Remote hearings could trigger due process arguments in arbitration

Out-Law Analysis | 28 Jul 2021 | 3:00 pm | 3 min. read

The final conclusion of a recent survey – that no jurisdiction that is a party to the New York Arbitration Convention grants an express right to a physical hearing but that such a right can often be inferred through interpretation – will be of interest to arbitration practitioners around the world.

The conclusion brings into sharp focus due process arguments where parties have been forced through necessity to conduct hearings remotely. Whatever the “new normal” will be for arbitration hearings, practitioners will need to be alive to potential arguments as to whether a party’s rights with regards to the presentation of its case, whether remotely or in person, have been infringed.

The research

The International Congress for Commercial Arbitration (ICCA) recently completed a research project investigating whether a right to a physical hearing exists in international arbitration. The project’s authors examined the procedures in 77 jurisdictions that are party to the 1958 United Nations Convention on the Recognition and Enforcement of Foreign Arbitral Awards (New York Convention).

The report focused individually on each jurisdiction and considered three main factors: provisions giving tribunals broad procedural discretion to decide the conduct of hearings; ordering documents-only arbitration; and provisions in the arbitration rules of the most relevant institutions in those jurisdictions expressly allowing remote hearings. Fundamentally, a tribunal’s procedural discretion in this regard is guided by its duty to safeguard the parties’ due process rights. That requires balancing whether the participants are able to attend remotely and effectively present their case, against considerations of access to justice and the duty to decide the dispute fairly and without undue delay.

Although a right to a physical hearing is not expressly provided in any jurisdiction, in a number of countries that right can be inferred, drawing from the principles of civil procedure law and constitutional guarantees, such as in Ecuador.

In some jurisdictions, for example Venezuela, a right to a physical hearing is limited to the first hearing, and these must be held either physically or, at least, not entirely remotely.

In contrast, laws in the United Arab Emirates (UAE) and the Abu Dhabi Global Market expressly give arbitrators the discretion to hold remote hearings. These laws expand on the United Nations Commission on International Trade Law (UNCITRAL) Model Law by making it clear that the appropriate place for a hearing can include a remote tribunal.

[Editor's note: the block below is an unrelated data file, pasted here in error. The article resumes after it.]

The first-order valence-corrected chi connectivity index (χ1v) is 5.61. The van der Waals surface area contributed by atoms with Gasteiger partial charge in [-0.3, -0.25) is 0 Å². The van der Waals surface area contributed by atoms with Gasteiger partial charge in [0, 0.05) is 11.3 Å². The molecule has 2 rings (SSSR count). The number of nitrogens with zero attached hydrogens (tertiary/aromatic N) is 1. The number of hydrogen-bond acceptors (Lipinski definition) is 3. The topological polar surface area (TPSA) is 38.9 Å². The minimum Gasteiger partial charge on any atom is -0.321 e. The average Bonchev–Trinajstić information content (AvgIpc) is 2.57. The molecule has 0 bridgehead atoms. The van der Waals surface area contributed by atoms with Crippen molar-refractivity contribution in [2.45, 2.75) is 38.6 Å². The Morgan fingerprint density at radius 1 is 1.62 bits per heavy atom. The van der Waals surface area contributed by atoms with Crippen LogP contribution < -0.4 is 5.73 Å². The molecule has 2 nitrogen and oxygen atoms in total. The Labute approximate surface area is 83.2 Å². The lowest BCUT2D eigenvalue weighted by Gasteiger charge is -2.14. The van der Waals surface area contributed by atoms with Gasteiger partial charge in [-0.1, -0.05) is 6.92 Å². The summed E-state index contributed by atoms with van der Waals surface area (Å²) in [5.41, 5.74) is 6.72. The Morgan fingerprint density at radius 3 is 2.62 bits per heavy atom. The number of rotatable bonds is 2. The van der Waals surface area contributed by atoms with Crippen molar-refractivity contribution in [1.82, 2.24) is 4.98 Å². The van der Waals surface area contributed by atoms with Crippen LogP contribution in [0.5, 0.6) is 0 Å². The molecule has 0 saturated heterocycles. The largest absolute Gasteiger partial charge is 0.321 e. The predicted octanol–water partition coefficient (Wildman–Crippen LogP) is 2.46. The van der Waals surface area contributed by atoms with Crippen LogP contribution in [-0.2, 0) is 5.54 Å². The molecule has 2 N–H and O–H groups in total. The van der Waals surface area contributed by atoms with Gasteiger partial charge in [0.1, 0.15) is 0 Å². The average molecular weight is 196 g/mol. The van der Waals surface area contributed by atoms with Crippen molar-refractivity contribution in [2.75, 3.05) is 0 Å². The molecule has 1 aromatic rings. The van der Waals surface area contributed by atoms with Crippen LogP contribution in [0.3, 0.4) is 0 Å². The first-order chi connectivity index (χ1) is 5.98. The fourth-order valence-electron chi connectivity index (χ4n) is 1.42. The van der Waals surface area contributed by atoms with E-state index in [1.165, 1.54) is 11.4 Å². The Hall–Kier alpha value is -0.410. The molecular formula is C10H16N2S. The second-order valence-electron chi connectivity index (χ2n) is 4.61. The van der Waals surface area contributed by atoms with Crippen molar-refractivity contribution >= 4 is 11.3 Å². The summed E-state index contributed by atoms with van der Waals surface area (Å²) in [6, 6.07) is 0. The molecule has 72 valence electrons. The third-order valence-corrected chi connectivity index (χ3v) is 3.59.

The researchers found a variance in interpretation of the Model Law, with countries adopting varying provisions allowing parties to request an oral hearing. Few jurisdictions translate the right to an oral hearing into the right to request a physical hearing, although in those countries with unreliable internet connections the right to an oral hearing could be seen as the right to a physical hearing.

However, for the vast majority of jurisdictions, the researchers concluded that the right to an oral hearing does not exclude holding it through video conferencing.

Remote hearings and due process arguments

From a due process perspective, the research highlighted interesting nuances when considering a tribunal’s powers in cases where the parties agree to hold a physical hearing. In several countries, including Spain, holding a remote hearing contrary to the parties’ agreement could lead to the eventual award being set aside. Other jurisdictions, such as England and Wales, Scotland and Singapore, qualify the grounds for setting aside arbitral awards with a further requirement that the violation of the parties’ agreement have a material impact on the outcome of the case or caused substantial injustice.

Other jurisdictions, including the UAE, potentially allow tribunals to order remote hearings notwithstanding the parties agreeing otherwise if respecting that agreement would delay the conclusion of the arbitration beyond the statutory time limit; or, according to the laws in Croatia, Iran and Qatar, violate the arbitrators’ duty to conduct the proceedings without undue delay. It seems that the impact of directions to this effect remain untested in the local courts in the context of the enforceability of subsequent awards, and it will be of interest to see whether this gives rise to any future challenges.

In any event, the research will certainly be helpful to arbitration practitioners. As the desirability of remote hearings – having once been the exception and since the pandemic, now almost unavoidable – comes under greater scrutiny as, one hopes, the pandemic situation starts to ease, practitioners will need to factor in potential due process arguments in light of the ICCA conclusions.